A – The rooms are completely furnished and decorated, but arrangements may be made for certain items to be used, i.e. recliners, lift chairs, TV’s, radios, lamps, pictures, etc.  We want the residents to be as comfortable as possible in their new home.

Q – What kind of food do you serve?  Is it good?

A – We think you will give our food service an excellent rating.  We survey residents and families all through the year and always receive high marks on food and service.  The china, tablecloths, stemware, cloth napkins, chargers and centerpieces give the dining room that fine restaurant flair.  Great food and menus, daily desert carts, soup/salad bar, special breakfasts, and great quality have all earned us State awards in 2008 for our dining experience.  Family is always welcome to join us for meals at a price anyone can afford.  Advanced notice is always appreciated.  We’ll even set up a private dining area for residents and their guests.

Care Assessment

Before admission to a Kansas Nursing facility, a “care assessment” must be completed by the Area Agency on Aging. If the person is being admitted from the hospital, the assessment will be done by their social worker.  Admissions from the home must call (800) 794-2440 and schedule the assessment.  Nursing homes must have the certification on admission.  Care assessments are good for one year.

An assessment is completed on admission. Levels are based on need of care: feeding, continence, positioning, transfers, elopement risk and oxygen.  These Levels of Care assessments will be re-evaluated as deemed necessary using the MDS and Care Plans as health care needs occur or decline.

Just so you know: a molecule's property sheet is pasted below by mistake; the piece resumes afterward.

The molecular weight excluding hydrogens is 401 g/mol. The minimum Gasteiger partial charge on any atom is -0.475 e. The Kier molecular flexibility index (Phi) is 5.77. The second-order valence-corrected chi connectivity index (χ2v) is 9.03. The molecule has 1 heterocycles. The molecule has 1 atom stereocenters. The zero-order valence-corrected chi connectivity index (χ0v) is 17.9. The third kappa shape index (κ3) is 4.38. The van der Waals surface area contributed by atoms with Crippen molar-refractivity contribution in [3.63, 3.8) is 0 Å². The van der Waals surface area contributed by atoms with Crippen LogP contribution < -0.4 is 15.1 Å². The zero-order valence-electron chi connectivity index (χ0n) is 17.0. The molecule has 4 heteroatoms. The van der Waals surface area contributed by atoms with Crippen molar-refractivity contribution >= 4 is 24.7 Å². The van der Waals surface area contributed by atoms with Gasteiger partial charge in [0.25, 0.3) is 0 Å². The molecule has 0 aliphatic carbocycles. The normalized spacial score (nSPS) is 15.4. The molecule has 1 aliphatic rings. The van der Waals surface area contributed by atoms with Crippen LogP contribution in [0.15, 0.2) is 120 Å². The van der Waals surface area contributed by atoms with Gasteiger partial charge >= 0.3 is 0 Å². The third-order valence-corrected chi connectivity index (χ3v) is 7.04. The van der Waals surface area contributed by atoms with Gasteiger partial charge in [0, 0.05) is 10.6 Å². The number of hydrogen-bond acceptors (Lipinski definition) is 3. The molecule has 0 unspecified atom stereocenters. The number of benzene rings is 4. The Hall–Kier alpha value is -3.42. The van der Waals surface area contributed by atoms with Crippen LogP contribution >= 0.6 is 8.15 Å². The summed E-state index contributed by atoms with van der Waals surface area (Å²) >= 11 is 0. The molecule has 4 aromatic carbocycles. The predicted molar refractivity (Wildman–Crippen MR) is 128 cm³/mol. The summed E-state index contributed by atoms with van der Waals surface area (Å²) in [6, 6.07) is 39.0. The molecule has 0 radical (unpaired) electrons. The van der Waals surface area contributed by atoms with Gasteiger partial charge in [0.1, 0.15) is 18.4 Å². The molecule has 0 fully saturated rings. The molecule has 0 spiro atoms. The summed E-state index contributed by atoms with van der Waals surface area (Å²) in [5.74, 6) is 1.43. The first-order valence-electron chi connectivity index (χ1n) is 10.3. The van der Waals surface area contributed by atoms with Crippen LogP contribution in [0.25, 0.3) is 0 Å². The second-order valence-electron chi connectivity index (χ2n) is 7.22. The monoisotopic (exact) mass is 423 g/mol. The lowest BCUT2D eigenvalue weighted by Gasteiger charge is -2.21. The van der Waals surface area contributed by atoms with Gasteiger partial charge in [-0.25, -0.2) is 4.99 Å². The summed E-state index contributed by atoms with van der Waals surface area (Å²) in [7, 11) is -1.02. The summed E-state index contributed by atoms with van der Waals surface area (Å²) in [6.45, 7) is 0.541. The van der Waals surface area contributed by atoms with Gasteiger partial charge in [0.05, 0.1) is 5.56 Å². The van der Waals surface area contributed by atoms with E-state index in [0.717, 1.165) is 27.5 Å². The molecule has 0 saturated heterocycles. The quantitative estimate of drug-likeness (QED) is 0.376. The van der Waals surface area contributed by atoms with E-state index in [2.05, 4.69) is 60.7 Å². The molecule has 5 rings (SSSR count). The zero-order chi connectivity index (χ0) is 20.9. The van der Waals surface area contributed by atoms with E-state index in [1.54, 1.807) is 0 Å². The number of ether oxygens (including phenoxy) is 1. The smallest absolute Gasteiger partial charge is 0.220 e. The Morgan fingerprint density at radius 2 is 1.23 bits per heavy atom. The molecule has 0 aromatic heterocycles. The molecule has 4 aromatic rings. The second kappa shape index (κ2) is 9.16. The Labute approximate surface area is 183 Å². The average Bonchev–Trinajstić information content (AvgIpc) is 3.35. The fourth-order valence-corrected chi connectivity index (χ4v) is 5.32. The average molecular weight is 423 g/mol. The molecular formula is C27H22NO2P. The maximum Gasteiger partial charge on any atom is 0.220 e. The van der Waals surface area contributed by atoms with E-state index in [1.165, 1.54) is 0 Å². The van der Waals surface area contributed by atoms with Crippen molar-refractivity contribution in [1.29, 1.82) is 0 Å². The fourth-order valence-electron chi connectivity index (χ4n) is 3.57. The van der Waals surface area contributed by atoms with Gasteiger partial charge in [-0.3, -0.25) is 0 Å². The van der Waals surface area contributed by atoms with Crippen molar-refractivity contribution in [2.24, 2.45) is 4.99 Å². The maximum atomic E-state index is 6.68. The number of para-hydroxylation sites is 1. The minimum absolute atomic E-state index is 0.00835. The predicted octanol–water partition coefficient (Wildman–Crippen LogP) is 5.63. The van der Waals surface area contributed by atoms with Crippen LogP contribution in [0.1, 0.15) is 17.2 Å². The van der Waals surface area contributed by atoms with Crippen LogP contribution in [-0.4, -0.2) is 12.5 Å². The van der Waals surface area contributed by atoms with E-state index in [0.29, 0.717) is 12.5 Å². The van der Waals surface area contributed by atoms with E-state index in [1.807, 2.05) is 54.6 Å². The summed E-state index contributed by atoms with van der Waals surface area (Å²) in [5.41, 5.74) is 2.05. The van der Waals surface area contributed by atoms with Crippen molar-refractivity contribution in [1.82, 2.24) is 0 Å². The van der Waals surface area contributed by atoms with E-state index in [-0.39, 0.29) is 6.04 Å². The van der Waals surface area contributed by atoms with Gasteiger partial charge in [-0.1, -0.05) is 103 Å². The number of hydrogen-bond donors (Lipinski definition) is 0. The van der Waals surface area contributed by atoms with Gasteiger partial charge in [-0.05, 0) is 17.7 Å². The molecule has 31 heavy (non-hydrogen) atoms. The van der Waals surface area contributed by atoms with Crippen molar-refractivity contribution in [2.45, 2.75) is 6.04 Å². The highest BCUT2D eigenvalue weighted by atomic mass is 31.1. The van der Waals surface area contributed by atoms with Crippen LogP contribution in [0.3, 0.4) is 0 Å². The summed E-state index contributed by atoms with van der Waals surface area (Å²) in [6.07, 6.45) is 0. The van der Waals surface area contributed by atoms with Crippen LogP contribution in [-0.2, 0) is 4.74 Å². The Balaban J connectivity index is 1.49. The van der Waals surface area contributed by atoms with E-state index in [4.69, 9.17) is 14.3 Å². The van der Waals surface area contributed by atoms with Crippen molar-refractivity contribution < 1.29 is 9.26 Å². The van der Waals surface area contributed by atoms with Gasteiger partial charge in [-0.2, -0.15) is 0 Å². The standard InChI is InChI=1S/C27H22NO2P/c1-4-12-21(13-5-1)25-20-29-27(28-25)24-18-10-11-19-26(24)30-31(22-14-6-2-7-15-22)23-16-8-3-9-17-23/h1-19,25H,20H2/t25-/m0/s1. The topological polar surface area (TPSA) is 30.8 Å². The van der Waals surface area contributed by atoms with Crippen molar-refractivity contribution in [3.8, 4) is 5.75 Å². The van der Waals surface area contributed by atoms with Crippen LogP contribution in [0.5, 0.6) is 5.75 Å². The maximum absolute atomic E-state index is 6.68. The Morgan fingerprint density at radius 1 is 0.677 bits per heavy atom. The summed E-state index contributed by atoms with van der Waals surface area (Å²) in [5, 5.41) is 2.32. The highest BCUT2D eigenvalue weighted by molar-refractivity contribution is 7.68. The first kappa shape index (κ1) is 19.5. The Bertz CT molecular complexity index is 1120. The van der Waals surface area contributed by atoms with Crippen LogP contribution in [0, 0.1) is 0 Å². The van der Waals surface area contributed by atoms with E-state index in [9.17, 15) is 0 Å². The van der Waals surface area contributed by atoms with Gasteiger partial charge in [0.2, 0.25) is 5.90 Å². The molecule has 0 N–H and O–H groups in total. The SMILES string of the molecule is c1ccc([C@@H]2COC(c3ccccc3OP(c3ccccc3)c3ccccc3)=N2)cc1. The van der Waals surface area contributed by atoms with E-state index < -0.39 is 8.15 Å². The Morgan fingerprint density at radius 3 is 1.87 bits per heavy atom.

Financial assistance through Medicaid is available through the Parsons SRS Office (620) 421-4500.

Medicaid residents are allowed 18 at-home overnight stays and 10 hospital stays, beyond that the facility will rent the bed to the first applicant that would qualify, unless the family wants to hold the bed at the assessed rate.

In the event a private pay resident enters the hospital or leaves the facility, their daily rate continues unless the facility is notified, that they do not wish to hold the bed at the time the resident leaves. 

Skilled beds are also available.  To qualify for Medicare skilled care, a person needs to have been hospitalized for 3 midnights prior to admission to our facility.  The physician would need to write an order for skilled care and an evaluation is to be done by the staff or therapists.  If the resident qualifies, therapy will begin and will be paid for by Medicare, including room, board and medications, as long as therapy is ordered and/or the resident improves with therapy.

If you are a veteran or have been married to a veteran, please inquire about benefits for nursing home residents.

The resident will need a local physician or current physician with orders for medications, diagnosis, lab work and diet.

Additional Resources to Assist You

Centers for Medicare & Medicaid Services  http://www.cms.hhs.gov/
Kansas Department on Aging  http://www.agingkansas.org/
American Diabetes Association  http://www.diabetes.org/ 
Alzheimer's Foundation of America  http://alzfdn.org/